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Can a Pill Reverse Male Pattern Baldness?

November 18, 2016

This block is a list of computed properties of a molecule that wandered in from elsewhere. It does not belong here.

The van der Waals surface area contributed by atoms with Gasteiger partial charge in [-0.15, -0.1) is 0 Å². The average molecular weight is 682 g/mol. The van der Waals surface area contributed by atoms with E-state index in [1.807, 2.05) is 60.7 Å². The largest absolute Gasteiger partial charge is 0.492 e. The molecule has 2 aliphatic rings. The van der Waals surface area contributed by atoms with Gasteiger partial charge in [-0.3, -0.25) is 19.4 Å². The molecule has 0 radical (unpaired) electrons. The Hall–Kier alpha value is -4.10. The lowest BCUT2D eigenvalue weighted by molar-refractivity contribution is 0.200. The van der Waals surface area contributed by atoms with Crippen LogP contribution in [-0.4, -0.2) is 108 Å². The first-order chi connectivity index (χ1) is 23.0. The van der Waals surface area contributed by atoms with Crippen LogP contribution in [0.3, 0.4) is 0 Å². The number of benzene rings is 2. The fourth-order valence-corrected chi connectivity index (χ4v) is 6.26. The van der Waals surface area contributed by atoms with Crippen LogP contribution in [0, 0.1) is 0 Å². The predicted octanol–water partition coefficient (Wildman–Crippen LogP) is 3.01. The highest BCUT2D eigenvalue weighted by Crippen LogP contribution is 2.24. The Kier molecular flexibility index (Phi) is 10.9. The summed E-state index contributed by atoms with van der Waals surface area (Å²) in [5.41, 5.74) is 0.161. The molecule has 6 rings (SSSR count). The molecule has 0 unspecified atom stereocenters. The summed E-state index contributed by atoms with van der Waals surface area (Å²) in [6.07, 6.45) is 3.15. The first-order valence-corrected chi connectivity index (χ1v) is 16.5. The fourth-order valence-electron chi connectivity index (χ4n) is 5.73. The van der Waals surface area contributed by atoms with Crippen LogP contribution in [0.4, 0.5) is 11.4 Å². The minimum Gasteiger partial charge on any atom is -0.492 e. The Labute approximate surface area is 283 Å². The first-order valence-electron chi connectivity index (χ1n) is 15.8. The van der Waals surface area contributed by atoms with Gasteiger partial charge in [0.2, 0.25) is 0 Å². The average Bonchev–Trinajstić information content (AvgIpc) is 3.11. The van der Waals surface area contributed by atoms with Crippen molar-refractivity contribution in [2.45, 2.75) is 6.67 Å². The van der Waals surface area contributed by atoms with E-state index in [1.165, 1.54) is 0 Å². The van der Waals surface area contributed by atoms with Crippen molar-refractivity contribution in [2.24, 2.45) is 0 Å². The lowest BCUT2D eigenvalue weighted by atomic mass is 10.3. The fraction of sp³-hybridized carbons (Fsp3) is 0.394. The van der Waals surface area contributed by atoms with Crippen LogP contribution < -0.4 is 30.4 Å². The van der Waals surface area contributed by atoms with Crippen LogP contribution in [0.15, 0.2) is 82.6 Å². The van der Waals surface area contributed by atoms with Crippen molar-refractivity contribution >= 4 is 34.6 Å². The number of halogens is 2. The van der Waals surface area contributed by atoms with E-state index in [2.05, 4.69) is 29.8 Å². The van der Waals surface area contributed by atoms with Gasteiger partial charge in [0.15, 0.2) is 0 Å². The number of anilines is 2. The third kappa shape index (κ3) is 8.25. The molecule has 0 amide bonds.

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For men suffering from male pattern baldness, also called androgenic alopecia, there may be some hope for a fix on the horizon. More than 3 million cases of male pattern baldness occur in the U.S. each year, and often the only thing that helps with this chronic hair loss is over-the-counter treatment—but this often yields minimal results. Other men suffer hair loss for reasons not related to genes and hormones. Men who are diagnosed with alopecia areata often lose more than just some inches on their hairline. An autoimmune disease that attacks the hair follicles, often brought on by severe stress, alopecia areata causes the hair on the head, eyebrows and eyelashes to completely disappear. Which for some sufferers, leaves them feeling like outsiders in their communities and a spectacle that others stare at, often asking if they are undergoing chemotherapy. However, for one man with alopecia areata, taking a pill for his rheumatoid arthritis, which is another autoimmune disease, provided him with a life-changing miracle. After taking the pill for seven months all of his hair grew back and he was able to live life as he did before, without feeling ostracized and looked-at. But what does this mean for other men with alopecia areata, was his case simply an anomaly? A study was conducted on this question at Stanford, Yale and Columbia with 65 other alopecia areata patients. They each took the rheumatoid arthritis pill, called Xeljanz and were observed for any hair regrowth. A third of the men grew back more than half of their hair, and over half of the 65 men saw some sort of hair regrowth. So, does this mean that when given to men who are experiencing hair loss, Xeljanz and drugs like it will give them their full head of hair back? Not exactly. First, the men with Alopecia Areata did not experience any extra hair growth. That is, if they were to be experiencing male pattern baldness from hormones and genetics, then they would still have hair loss after the medication kicked in—they would be getting their middle-aged hair back, not their 25-year-old hair. Second, researchers are extremely skeptical about any impact on male pattern baldness due to the variances in the development of the two different types of alopecia. However, others have a bit more optimism. Dr. Angela Christian, who participated in the recent study, used Xeljanz in ointment form as a hair growth treatment on lab mice who had skin engineered to be like that of balding men. The results were very promising, and the mice all experienced hair growth on the half of their bodies that were rubbed with the Xeljanz ointment. However, there is still much research and lab work to be done, especially considering the difference between the paper-thin skin of mice and the thick, oily and fat-padded skin of human heads. Research funding for something like a cure for male pattern baldness is hard to come by because its mostly a cosmetic issue and not a chronic or deadly disease—despite there being many psychological and social effects on the men who have it. However, these recent advancements give hope to those who have lost their hair that perhaps a simple fix is in the near future.
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